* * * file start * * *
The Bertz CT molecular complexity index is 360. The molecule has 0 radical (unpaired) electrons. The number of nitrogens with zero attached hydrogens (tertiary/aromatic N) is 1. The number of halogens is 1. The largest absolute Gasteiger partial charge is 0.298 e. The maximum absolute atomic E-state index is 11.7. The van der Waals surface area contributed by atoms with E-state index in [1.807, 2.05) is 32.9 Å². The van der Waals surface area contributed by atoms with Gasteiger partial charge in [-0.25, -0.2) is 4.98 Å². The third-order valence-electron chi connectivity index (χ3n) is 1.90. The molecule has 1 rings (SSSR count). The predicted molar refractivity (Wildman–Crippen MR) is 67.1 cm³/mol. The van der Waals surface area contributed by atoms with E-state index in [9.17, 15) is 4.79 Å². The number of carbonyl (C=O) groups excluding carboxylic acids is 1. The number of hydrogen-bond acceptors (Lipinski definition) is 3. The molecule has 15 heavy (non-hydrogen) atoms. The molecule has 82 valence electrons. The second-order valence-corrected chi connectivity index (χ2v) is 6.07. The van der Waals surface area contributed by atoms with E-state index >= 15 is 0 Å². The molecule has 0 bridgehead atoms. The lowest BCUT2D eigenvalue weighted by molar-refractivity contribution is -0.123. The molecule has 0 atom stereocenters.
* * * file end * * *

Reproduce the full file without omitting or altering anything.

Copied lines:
The Bertz CT molecular complexity index is 360. The molecule has 0 radical (unpaired) electrons. The number of nitrogens with zero attached hydrogens (tertiary/aromatic N) is 1. The number of halogens is 1. The largest absolute Gasteiger partial charge is 0.298 e. The maximum absolute atomic E-state index is 11.7. The van der Waals surface area contributed by atoms with E-state index in [1.807, 2.05) is 32.9 Å². The van der Waals surface area contributed by atoms with Gasteiger partial charge in [-0.25, -0.2) is 4.98 Å². The third-order valence-electron chi connectivity index (χ3n) is 1.90. The molecule has 1 rings (SSSR count). The predicted molar refractivity (Wildman–Crippen MR) is 67.1 cm³/mol. The van der Waals surface area contributed by atoms with E-state index in [9.17, 15) is 4.79 Å². The number of carbonyl (C=O) groups excluding carboxylic acids is 1. The number of hydrogen-bond acceptors (Lipinski definition) is 3. The molecule has 15 heavy (non-hydrogen) atoms. The molecule has 82 valence electrons. The second-order valence-corrected chi connectivity index (χ2v) is 6.07. The van der Waals surface area contributed by atoms with E-state index >= 15 is 0 Å². The molecule has 0 bridgehead atoms. The lowest BCUT2D eigenvalue weighted by molar-refractivity contribution is -0.123. The molecule has 0 atom stereocenters.